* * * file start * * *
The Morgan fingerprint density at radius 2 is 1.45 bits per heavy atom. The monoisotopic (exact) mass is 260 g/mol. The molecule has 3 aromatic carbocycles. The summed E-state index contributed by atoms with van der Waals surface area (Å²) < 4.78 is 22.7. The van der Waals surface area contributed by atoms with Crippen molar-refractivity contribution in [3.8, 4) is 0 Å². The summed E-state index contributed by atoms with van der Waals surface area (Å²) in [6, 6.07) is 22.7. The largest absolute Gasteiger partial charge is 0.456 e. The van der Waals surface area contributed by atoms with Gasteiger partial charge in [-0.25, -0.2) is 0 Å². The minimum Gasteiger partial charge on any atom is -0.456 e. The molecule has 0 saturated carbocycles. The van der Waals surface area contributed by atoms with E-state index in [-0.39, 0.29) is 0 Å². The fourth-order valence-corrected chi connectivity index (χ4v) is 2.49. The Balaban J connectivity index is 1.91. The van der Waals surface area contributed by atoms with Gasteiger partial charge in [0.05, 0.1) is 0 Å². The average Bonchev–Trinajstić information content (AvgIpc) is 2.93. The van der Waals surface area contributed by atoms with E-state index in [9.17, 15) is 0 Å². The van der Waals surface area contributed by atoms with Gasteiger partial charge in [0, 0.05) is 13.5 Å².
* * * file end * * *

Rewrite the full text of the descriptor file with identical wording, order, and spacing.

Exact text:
The Morgan fingerprint density at radius 2 is 1.45 bits per heavy atom. The monoisotopic (exact) mass is 260 g/mol. The molecule has 3 aromatic carbocycles. The summed E-state index contributed by atoms with van der Waals surface area (Å²) < 4.78 is 22.7. The van der Waals surface area contributed by atoms with Crippen molar-refractivity contribution in [3.8, 4) is 0 Å². The summed E-state index contributed by atoms with van der Waals surface area (Å²) in [6, 6.07) is 22.7. The largest absolute Gasteiger partial charge is 0.456 e. The van der Waals surface area contributed by atoms with Gasteiger partial charge in [-0.25, -0.2) is 0 Å². The minimum Gasteiger partial charge on any atom is -0.456 e. The molecule has 0 saturated carbocycles. The van der Waals surface area contributed by atoms with E-state index in [-0.39, 0.29) is 0 Å². The fourth-order valence-corrected chi connectivity index (χ4v) is 2.49. The Balaban J connectivity index is 1.91. The van der Waals surface area contributed by atoms with Gasteiger partial charge in [0.05, 0.1) is 0 Å². The average Bonchev–Trinajstić information content (AvgIpc) is 2.93. The van der Waals surface area contributed by atoms with E-state index in [9.17, 15) is 0 Å². The van der Waals surface area contributed by atoms with Gasteiger partial charge in [0, 0.05) is 13.5 Å².